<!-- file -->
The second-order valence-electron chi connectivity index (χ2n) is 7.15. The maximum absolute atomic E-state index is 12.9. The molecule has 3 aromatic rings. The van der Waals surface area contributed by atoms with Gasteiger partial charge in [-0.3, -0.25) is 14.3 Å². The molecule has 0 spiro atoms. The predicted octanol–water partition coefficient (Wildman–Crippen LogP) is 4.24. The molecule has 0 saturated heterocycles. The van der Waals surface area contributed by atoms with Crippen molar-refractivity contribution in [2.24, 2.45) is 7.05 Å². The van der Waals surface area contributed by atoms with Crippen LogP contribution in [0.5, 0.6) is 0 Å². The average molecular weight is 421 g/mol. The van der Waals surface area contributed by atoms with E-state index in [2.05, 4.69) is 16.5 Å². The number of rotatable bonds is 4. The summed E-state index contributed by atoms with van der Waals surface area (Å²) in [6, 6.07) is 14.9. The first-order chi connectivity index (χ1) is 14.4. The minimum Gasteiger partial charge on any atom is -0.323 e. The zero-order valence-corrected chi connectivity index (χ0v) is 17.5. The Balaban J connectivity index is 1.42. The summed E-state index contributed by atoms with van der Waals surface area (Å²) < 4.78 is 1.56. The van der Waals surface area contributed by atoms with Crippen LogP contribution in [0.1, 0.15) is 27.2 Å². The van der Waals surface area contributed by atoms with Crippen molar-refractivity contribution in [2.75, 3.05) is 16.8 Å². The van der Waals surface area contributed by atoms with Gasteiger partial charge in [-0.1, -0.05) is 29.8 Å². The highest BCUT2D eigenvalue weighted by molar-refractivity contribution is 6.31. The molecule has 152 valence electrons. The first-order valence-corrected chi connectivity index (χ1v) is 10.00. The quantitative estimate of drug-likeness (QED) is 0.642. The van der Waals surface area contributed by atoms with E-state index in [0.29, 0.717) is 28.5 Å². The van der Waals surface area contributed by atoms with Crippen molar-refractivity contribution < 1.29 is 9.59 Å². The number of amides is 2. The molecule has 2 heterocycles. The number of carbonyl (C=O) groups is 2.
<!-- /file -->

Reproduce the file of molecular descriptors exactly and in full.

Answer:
The second-order valence-electron chi connectivity index (χ2n) is 7.15. The maximum absolute atomic E-state index is 12.9. The molecule has 3 aromatic rings. The van der Waals surface area contributed by atoms with Gasteiger partial charge in [-0.3, -0.25) is 14.3 Å². The molecule has 0 spiro atoms. The predicted octanol–water partition coefficient (Wildman–Crippen LogP) is 4.24. The molecule has 0 saturated heterocycles. The van der Waals surface area contributed by atoms with Crippen molar-refractivity contribution in [2.24, 2.45) is 7.05 Å². The van der Waals surface area contributed by atoms with Crippen LogP contribution in [0.5, 0.6) is 0 Å². The average molecular weight is 421 g/mol. The van der Waals surface area contributed by atoms with E-state index in [2.05, 4.69) is 16.5 Å². The number of rotatable bonds is 4. The summed E-state index contributed by atoms with van der Waals surface area (Å²) in [6, 6.07) is 14.9. The first-order chi connectivity index (χ1) is 14.4. The minimum Gasteiger partial charge on any atom is -0.323 e. The zero-order valence-corrected chi connectivity index (χ0v) is 17.5. The Balaban J connectivity index is 1.42. The summed E-state index contributed by atoms with van der Waals surface area (Å²) < 4.78 is 1.56. The van der Waals surface area contributed by atoms with Crippen LogP contribution in [0.1, 0.15) is 27.2 Å². The van der Waals surface area contributed by atoms with Crippen molar-refractivity contribution in [2.75, 3.05) is 16.8 Å². The van der Waals surface area contributed by atoms with Gasteiger partial charge in [-0.1, -0.05) is 29.8 Å². The highest BCUT2D eigenvalue weighted by molar-refractivity contribution is 6.31. The molecule has 152 valence electrons. The first-order valence-corrected chi connectivity index (χ1v) is 10.00. The quantitative estimate of drug-likeness (QED) is 0.642. The van der Waals surface area contributed by atoms with E-state index in [0.29, 0.717) is 28.5 Å². The van der Waals surface area contributed by atoms with Crippen molar-refractivity contribution < 1.29 is 9.59 Å². The number of amides is 2. The molecule has 2 heterocycles. The number of carbonyl (C=O) groups is 2.